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Old 10-05-2012, 05:46 PM   #38
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Originally Posted by Darwin18
O'Dell gave you a list of the malts and hops that they use. As a homebrewer you should be able to glean a recipe from that information and the style guidelines that should get you very close to their recipe. It will probably take some work on your end, and likely several attempts, but you can get there on your own. It is their recipe and they can choose to share it with you or not, but they don't owe you anything as a customer besides the quality beer they sell to you. A lot of breweries will also list their IBUs, OG, SB, and alcohol percentage on their bottles - the information is out there, you just need to gather it together.
This.

I recently spent a solid 2 days tinkering around with beersmith and scouring the internet for information on Goose Island's Bourbon County Stout. Eventually I came up with a theory about how the beer must be put together. This was based on my brewing knowledge and a few logic games that I used, for example: why is Munich malt listed second after pale malt? Why are they using it at all in such a huge beer? Why not just use more crystal malt instead? If it were just a small amount, who would even notice in a beer that big?

After thinking about it for several days, I decided that the challenge is to use as much Munich as possible while still converting the specialty grains. And with that aim in mind, I took the IBU info and the SRM info and starting putting numbers into Beersmith until I had a solid recipe that reached all the numbers. (And then I modified the recipe due to my MLT being unable to handle that much grain).

I agree that if they gave you the malt used (and probably listed them in a logical format... Malts listed from most to least, and hops either listed by proportion or maybe based on the order in which they are added into the boil), then you just need to do a little detective work now.

And if you don't feel experienced enough to do that, then start a thread here, post ALL the information you have, no matter how insignificant it seems, and get people to help you figure it out.

Here. I did some of the work for you. I have determined that they probably listed the ingredients in reverse order to throw you off the scent. This is pretty obvious since 2 row should almost always be the first thing listed, not the last and Mt Hood is more of an aroma hop whereas Centennial is used more for bittering. However, having used Honey malt before, I would be surprised if there is more of it than the cara amber... Equal proportions, perhaps? If you can find the SRM and IBU's, give me an idea as to how it tastes, and provide OG/FG info and whatever else you can dig up, I bet someone could narrow it down even farther.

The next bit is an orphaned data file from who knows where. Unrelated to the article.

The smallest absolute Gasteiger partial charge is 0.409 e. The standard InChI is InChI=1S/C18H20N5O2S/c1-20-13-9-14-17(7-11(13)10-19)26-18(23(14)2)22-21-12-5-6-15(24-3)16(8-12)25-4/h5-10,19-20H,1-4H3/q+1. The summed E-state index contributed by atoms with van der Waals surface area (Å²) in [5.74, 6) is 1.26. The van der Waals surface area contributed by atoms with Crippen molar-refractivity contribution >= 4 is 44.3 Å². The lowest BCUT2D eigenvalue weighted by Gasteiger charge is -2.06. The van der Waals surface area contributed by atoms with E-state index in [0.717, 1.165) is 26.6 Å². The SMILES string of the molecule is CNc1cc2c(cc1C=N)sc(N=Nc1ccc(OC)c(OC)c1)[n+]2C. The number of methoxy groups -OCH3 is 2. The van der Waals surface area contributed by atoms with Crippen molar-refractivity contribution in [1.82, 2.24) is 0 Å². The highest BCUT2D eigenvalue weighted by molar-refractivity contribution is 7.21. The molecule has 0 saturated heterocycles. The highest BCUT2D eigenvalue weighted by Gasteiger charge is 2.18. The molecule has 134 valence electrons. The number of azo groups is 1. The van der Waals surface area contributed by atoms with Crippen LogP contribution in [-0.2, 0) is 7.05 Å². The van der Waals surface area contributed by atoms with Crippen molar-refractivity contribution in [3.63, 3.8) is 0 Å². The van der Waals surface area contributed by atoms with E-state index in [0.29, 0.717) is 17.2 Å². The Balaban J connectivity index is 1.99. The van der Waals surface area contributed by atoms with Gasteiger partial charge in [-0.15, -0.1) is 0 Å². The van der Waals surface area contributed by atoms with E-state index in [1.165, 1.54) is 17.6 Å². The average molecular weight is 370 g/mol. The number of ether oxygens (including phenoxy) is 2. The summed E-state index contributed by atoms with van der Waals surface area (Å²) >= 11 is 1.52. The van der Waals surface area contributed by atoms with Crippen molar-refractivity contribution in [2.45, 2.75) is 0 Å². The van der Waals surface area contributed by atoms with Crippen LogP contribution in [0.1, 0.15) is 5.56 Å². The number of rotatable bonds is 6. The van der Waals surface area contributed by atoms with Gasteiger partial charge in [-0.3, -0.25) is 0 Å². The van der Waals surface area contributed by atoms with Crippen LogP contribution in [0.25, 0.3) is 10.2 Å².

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Old 10-05-2012, 06:15 PM   #39
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I wouldn't blame or purposefully shun a brewery for not wanting to give out a recipe or significant help, but I would definitely be more inclined throw extra support in the direction of a brewery that does.

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Old 10-05-2012, 06:18 PM   #40
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Boulevard is just great guys all around. Started in 5 gallon batches in his basement, When he got the building and all the licencing he carried a keg down the street to the closest Mexican restaurant and asked them to sell his beer. They told him no, he offered it for free to the customers to get a response. Guys in there love homebrewers.

I toured Spoetzl Brewery last year, while it used to be one of my favorite beers the tour guides really made me mad and I haven't bought much since. I asked what hops they use for their Shiner Bock and they told me they couldn't tell me. They had cups of hops they were passing around for people to smell but wouldn't tell anyone what each type of hop was or what they were used for, just "Used in the brewing process." I was a fairly knew brewer so I couldn't really identify the hops. Sad.